A PENSIONER farmer has been rapped by a judge for defying council orders to remove street lights near his home in Stanton-by-Dale.
A court was told the columns are still in place, even though Mornington Webster lost an appeal against Erewash Borough Council which said they had to be removed from Barnwood Farm in Dale Road.
“You have been obstructive, slow and unwilling to react to the enforcement notice,” said District Judge Caroline Goulborn, sitting at Derby Magistrates’ Court. “The lighting columns are still in existence. They are ugly in a green belt area.”
A £2,000 fine, £250 council costs and a £15 government surcharge were imposed on Webster, 68. He pleaded guilty to failing to obey an enforcement notice between June 3 and August 11 last year.
The council served it on him on July 28, 2010, but this was suspended while the appeal was lodged.
Raf Ali, for the council, said action was initially taken against three breaches of the Town and Country Planning Act with the ‘unauthorised construction’ of vehicle tracks, the lighting columns and hard standing.
Webster lodged an appeal against the council’s ruling and an independent inspector allowed the vehicle tracks to remain when he came back with a verdict on June 3 last year.
“The appeal decision did not allow the unauthorised hard standing and lights, whereas the vehicle tracks were something which was allowed by the inspector,” said Mr Ali.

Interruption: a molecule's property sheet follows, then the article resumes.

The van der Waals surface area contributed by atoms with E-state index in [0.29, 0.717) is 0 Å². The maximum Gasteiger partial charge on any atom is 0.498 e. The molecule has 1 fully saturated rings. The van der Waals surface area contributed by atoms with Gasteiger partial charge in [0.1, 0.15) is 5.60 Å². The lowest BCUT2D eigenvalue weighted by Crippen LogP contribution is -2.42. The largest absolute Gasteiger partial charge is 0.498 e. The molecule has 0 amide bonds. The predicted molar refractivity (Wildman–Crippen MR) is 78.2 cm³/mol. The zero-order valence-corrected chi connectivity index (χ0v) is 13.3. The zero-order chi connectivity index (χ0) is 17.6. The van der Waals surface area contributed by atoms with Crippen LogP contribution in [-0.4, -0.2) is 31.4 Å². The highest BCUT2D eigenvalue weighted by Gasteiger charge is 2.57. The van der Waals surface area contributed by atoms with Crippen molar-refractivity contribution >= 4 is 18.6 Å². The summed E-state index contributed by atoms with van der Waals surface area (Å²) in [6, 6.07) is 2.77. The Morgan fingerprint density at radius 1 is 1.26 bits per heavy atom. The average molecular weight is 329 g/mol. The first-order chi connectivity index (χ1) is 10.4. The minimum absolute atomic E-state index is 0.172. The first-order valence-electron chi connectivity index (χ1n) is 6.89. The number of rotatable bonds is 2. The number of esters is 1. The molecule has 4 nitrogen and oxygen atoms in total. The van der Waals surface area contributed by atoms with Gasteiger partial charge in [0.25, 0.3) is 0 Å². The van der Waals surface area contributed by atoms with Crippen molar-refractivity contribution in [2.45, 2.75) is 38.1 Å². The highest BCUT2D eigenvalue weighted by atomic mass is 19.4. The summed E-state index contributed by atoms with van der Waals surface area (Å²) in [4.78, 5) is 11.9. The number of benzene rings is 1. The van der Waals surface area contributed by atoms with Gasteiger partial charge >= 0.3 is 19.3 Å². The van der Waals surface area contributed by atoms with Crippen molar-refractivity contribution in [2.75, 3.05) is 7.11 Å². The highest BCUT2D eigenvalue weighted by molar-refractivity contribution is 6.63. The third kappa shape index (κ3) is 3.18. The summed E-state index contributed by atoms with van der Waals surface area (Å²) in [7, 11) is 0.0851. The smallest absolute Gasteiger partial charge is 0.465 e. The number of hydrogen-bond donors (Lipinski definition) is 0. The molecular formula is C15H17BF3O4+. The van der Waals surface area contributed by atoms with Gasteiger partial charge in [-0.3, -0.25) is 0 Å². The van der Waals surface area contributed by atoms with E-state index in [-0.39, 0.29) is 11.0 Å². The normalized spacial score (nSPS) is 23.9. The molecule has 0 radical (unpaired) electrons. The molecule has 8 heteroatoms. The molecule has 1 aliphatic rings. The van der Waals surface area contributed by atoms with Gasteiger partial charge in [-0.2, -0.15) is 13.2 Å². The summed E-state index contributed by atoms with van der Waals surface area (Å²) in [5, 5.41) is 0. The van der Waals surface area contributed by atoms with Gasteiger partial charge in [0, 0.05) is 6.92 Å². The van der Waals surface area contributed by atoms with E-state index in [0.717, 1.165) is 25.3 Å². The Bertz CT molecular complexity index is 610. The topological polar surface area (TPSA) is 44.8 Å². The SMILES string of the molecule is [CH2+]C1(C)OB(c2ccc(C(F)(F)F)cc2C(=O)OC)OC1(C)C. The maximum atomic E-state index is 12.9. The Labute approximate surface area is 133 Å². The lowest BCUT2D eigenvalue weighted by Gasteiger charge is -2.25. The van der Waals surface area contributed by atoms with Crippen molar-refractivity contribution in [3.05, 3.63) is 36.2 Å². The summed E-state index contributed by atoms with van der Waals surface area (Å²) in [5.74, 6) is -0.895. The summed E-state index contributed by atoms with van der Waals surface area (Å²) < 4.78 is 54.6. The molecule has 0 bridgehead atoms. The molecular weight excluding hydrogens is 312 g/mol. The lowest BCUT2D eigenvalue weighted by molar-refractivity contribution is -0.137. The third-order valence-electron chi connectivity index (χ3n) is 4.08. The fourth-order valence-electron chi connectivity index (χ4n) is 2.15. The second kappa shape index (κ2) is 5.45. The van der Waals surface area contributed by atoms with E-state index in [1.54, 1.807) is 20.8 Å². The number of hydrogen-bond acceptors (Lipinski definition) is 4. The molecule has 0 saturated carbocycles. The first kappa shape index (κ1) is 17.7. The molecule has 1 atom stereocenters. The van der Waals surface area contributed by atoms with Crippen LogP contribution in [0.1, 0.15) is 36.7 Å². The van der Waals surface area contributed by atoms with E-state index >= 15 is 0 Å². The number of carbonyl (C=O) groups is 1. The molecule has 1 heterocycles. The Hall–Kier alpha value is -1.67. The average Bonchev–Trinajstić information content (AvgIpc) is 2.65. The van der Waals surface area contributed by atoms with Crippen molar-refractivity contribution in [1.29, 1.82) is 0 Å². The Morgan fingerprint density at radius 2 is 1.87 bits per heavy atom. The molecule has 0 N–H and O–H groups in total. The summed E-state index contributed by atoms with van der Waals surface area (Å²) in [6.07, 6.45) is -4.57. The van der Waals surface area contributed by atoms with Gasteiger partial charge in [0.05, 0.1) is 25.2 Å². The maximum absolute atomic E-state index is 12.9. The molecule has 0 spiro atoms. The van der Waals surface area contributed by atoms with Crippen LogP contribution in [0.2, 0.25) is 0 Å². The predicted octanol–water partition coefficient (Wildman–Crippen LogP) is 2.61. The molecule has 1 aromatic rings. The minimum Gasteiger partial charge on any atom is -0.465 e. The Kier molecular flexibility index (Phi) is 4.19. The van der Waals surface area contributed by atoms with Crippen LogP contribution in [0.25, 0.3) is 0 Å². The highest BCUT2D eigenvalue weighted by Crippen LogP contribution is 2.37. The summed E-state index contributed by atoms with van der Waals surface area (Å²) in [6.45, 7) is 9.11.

The farmer was then given eight weeks to remove the hard standing and lighting columns, added Mr Ali. Light bulbs have been removed but the columns are still in place.
Jenny Wigley, for Webster, said he now plans to erect a cattle shed which will use most of the hard standing as its floor.
She said the lights had been fitted to shine downwards but he is now planning alternative means of illumination to help with security.
Miss Wigley said Webster had no previous convictions and told the court: “He is not trying to be obstructive. He has always sought to apply planning law.
“He feels somewhat frustrated and oppressed by the council. His planning application was refused and he has had to go to appeal to get consent. He has tried to resolve the situation and has planning consent for a building so the hard standing will not be seen.
“There was some confusion in his mind.”
After the case, Ian Sankey, director for resources, said: “Erewash Borough Council, as with any local authority, takes its role in enforcing planning regulations very seriously and this case clearly demonstrates our commitment to take any necessary action when those regulations have been breached.
“Enforcement action was necessary in this case particularly when, despite warnings, Mr Webster failed to take action to remedy the situation. We welcome the decision by the district judge.”
Outside court, Webster said: “The council has been absolutely disgusting.”